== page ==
President Trump’s proposed 2019 budget will eliminate subsidized loans and change CalFresh benefits, directly impacting UC Santa Barbara students.

The new budget suggests “streamlining” IDR plans for student loans and altering the cap on the percentage of income, as well as replacing a portion of monetary benefits that CalFresh recipients receive with a box of food. Nexus File Photo

The proposed changes to student loans would save the federal government about $6 billion in fiscal year 2019. About $2.429 billion would come from changing the income-driven repayment (IDR) plans, $1.72 billion from eliminating Public Service Loan Forgiveness and $1.5 billion from eliminating subsidized loans, according to data from the Trump Administration.

Currently, the government pays interest on subsidized student loans while students are in school or the loans are in deferment. If the changes in the new budget are enacted, the federal government would only offer unsubsidized loans.

The budget suggests “streamlining”  IDR plans for student loans and altering the cap on the percentage of income for these plans and the length of payment.

Currently there are several IDR plans dependant on income.

Under the suggestions laid out in the budget, repayment would be capped at 12.5 percent of discretionary income, and balances would be forgiven after 15 years of repayment for undergraduates and after 30 years for graduate students.

The proposed changes would “focus assistance on needy undergraduate student borrowers instead of high-income, high-balance graduate borrowers.”

These new conditions would apply only to students borrowing loans beginning July 1, 2019, and would not apply to students who are already using student loans from the federal government.

The budget also encourages Congress to pass a law that would make colleges and universities assume some of the financial risk associated with student loans.

The budget also suggests changes to the Supplemental Nutrition Assistance Program (S.N.A.P.) and CalFresh, which is California’s version of the program. A portion of the monetary benefits that program recipients currently receive would be replaced with a box of food.

Mick Mulvaney, the director of the Office of Management and Budget (OMB), compared the proposed program to Blue Apron, the meal delivery service, at a press briefing.

Mulvaney said it would cause “tremendous” cost savings.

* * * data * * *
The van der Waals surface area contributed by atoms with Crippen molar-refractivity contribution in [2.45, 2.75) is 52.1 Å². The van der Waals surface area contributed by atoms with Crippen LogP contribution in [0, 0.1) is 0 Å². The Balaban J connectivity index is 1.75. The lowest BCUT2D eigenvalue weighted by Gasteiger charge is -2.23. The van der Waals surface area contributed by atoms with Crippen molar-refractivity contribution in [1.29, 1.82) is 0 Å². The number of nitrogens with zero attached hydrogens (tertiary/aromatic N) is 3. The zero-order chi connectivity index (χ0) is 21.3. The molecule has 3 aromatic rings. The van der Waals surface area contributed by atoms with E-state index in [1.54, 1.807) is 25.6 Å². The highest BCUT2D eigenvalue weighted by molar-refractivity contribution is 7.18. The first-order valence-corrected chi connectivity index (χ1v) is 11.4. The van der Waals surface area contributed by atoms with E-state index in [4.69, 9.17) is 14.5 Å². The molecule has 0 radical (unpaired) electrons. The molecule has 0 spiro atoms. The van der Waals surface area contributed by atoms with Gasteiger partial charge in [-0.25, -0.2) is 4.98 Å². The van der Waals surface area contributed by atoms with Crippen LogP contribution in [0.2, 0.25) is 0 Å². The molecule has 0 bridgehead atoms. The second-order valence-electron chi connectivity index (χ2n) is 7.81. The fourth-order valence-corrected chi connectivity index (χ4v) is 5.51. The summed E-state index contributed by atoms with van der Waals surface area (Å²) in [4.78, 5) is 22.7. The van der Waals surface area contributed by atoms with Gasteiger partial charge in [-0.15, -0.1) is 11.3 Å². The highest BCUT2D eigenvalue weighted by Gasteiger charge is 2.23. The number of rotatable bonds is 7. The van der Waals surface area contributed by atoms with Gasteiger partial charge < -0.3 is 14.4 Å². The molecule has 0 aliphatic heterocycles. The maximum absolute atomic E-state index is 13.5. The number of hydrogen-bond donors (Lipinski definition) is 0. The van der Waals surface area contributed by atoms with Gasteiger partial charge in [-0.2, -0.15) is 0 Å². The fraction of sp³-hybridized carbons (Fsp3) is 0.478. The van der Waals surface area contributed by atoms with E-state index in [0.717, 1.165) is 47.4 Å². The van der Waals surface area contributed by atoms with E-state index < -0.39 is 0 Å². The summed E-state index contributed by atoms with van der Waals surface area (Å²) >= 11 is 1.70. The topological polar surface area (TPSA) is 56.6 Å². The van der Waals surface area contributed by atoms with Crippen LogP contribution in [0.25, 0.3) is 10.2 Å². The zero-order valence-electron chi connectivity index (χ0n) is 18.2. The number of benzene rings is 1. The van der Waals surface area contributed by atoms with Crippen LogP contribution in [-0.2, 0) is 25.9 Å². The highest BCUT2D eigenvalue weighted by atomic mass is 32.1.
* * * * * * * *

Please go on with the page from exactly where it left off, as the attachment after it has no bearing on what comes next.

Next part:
“It lowers the cost to us because we can buy prices at wholesale, whereas they have to buy it at retail. It also makes sure that they’re getting nutritious food,” he said.

The reforms to S.N.A.P. would save about $17 billion, according to numbers the OMB produced.

UCSB students who receive benefits from CalFresh would be impacted by the proposed changes.

Rodolfo Herrera, the coordinator of the A.S. Food Bank, said the average student at UCSB receiving CalFresh benefits received about $150 per month.  He noted, however, that the amount students receive varies significantly.

He added that international and undocumented students are not able to receive these benefits.

He said the freedom of students to purchase foods from CalFresh is “really important” because recipients can use it to buy foods that don’t require a lot of cooking or processing, which he noted would matter especially to students preparing for finals or midterms.

According to data provided by Herrera, CalFresh sales at the Isla Vista Food Co-op totalled $52,930 in 2015 and $68,000 in 2016.

Herrera said the logistics of implementing Trump’s proposed program would be difficult, including storing large quantities of food and even keeping up with people’s addresses.

“The big system programs that we have for supplemental nutrition for low-income families have been established for a few decades already. The logistical aspects of it are already in place,” he said.

A version of this story appeared on pg. 4 of the Feb. 22, 2018 issue of the Daily Nexus.


Hayley Tice
Hayley Tice serves as data editor for the 2020-21 school year. She can be reached at or